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Reply 20 of 79, by Bruninho

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Intel486dx33 wrote:
Okay, then try a mid-2012 13-inch Macbook Pro. You can find them today for about $300 used. Just add 16mb. ram ( $80 ) New batte […]
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Okay, then try a mid-2012 13-inch Macbook Pro. You can find them today for about $300 used.
Just add 16mb. ram ( $80 )
New battery ( $50 )
and 500gb SSD ( $75 )
So for about $600 you can have a very good laptop that can dual boot OSX and Win-10.

I have this same setup but I don't even use it anymore as I use my iPad.
But when I was using the Macbook, I found myself slowly getting off of MS-Windows and just booting into Mac OSX.
You can do everything on a Mac and No need for MS-Windows.
I ran bench marks on both OS's on this macbook pro and they where almost identical.
Execpt for the fact that MS-Windows constantly updates and reboots I prefer MacOSX.
Thats why I got into macs because you can have both OS's on the same computer.
Only if your work or school requires you to use both OS's.
But after a while you realize you don’t need MS-Windows and all you really need is an iPhone and iPad to do almost anything.
The mid-2012 MacBook Pro is really easy to repair too any many parts still available.

Even though I am an Apple Fanboy, but I do not push this to others.

The 2012 Macbook Pro does not support a lot of the macOS Mojave features plus iCloud newest features. Try 2015 and above. Still, I do not push the macOS/iOS environment to others unless they want to use.

He wants to use other OS, so accept that.

"Design isn't just what it looks like and feels like. Design is how it works."
JOBS, Steve.

Reply 21 of 79, by keenmaster486

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Meanwhile, in Real Life Land, I made a big freaking deal in the OP that I already own a mid-2012 MacBook Pro, and am keeping it around for whatever I have to do that absolutely requires a Mac.

I flermmed the plootash just like you asked.

Reply 22 of 79, by Intel486dx33

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I am not pushing anything on anyone. This poster ask what could be the perfect laptop.
A perfect laptop could load any OS legally and has all the ports and features one could want.
I am merely suggesting a possible candidate.

Reply 23 of 79, by keenmaster486

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I said the perfect laptop for ME.

The perfect laptop in general is a completely different discussion, and many people would disagree with you regardless on that matter.

I'm not saying the MacBook Pro 2012 is not a good laptop, or that the iPad is not a good tablet. I just don't prefer them. And this thread is about me finding a laptop that I like, based on the criteria I laid out in the OP - which, by the way, pretty specifically exclude either the iPad or the MacBook as a possibility.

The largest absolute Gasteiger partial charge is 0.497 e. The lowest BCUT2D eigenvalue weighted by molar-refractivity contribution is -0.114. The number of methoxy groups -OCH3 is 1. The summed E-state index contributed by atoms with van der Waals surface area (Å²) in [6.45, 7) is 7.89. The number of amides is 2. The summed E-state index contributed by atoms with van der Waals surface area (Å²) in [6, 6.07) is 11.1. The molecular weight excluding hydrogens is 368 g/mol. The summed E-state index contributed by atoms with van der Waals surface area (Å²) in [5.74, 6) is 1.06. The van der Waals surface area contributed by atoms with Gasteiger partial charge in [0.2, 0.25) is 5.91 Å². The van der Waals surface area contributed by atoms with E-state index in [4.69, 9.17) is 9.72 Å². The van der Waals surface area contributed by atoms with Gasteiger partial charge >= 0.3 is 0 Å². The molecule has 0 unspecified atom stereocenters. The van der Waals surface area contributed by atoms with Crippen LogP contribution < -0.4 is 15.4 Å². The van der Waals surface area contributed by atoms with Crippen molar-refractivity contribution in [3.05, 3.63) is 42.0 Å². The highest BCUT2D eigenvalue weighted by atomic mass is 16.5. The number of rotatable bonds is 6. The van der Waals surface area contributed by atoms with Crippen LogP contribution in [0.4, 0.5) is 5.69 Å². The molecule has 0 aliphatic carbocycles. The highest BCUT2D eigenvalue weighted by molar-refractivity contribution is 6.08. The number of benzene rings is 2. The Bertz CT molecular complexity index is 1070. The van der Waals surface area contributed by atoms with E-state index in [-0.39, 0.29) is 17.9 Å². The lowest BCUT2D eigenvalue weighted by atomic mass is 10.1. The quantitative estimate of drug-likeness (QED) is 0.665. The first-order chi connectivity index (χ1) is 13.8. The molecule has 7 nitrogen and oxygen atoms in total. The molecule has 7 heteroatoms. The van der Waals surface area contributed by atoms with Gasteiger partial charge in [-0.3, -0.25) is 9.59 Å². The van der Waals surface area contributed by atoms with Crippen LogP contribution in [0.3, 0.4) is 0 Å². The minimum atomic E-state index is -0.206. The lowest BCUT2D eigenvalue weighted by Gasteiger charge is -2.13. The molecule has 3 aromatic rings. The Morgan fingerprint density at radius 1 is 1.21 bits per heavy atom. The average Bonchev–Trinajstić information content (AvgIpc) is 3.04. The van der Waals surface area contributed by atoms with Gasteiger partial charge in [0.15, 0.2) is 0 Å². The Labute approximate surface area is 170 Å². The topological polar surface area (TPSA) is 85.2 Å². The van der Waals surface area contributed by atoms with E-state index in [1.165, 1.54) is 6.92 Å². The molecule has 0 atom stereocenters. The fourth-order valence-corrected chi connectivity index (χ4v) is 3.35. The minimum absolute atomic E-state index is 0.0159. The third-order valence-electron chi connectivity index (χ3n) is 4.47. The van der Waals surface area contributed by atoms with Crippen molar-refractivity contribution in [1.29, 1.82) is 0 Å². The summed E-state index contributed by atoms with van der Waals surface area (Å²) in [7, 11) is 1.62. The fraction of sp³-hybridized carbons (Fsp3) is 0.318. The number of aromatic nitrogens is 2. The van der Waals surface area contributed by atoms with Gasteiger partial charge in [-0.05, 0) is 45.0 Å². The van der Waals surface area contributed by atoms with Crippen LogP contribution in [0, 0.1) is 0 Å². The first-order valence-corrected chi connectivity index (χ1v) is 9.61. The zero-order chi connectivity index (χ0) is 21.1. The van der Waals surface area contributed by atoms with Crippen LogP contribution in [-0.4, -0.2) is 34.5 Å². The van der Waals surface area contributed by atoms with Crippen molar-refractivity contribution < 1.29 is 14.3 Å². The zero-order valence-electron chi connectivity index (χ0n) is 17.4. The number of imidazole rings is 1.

As for you, if you are happy with the iPad, then be happy with it! But your obsession with the idea that it is somehow the "perfect computer" is bonkers. You could make a much better argument that it is the perfect tablet computer (bluetooth keyboard or not), and I might even agree with you.

I flermmed the plootash just like you asked.

Reply 24 of 79, by gdjacobs

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junglemontana wrote:

+1 for Thinkpads. Or, the real Thinkpads aka the T and P series. Although they have chiclet keyboards nowadays, I can still agree that they have the best laptop keyboards available. And they have the awesome Trackpoint mouse. I haven't used a touchpad for years, really.

They're not as solid under Lenovo as they were under IBM, but probably still the most robust construction short of a ruggedized laptop.

All hail the Great Capacitor Brand Finder

Reply 25 of 79, by 386SX

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Lately I was thinking that a possible interesting to try config possibly could have the most unique and alternative config beside speed or whatever? Like an in-order-execution atom dual core based netbook with the powervr gfx500 gpus not-well supported on-linux gpu, 4gb fastest ddr3 and the best ssd disk?

Reply 26 of 79, by dr_st

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gdjacobs wrote:

They're not as solid under Lenovo as they were under IBM, but probably still the most robust construction short of a ruggedized laptop.

Meh. In some ways they are not as solid; in other ways they are more solid now than they used to be...

https://cloakedthargoid.wordpress.com/ - Random content on hardware, software, games and toys

Reply 27 of 79, by keenmaster486

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Pics of the X230!

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Shiny!

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Great looking machine, especially since the keyboard replacement!

I am having some disappointment with the battery, however. When I first purchased it, the power manager said the battery capacity was 96% of original. Now it has dropped to 76%, after charging and discharging it several times. Maybe I should look at getting a new 6-cell or 9-cell battery, or maybe rebuilding the one that's in there - I have some brand new high-quality Samsung 18650 cells.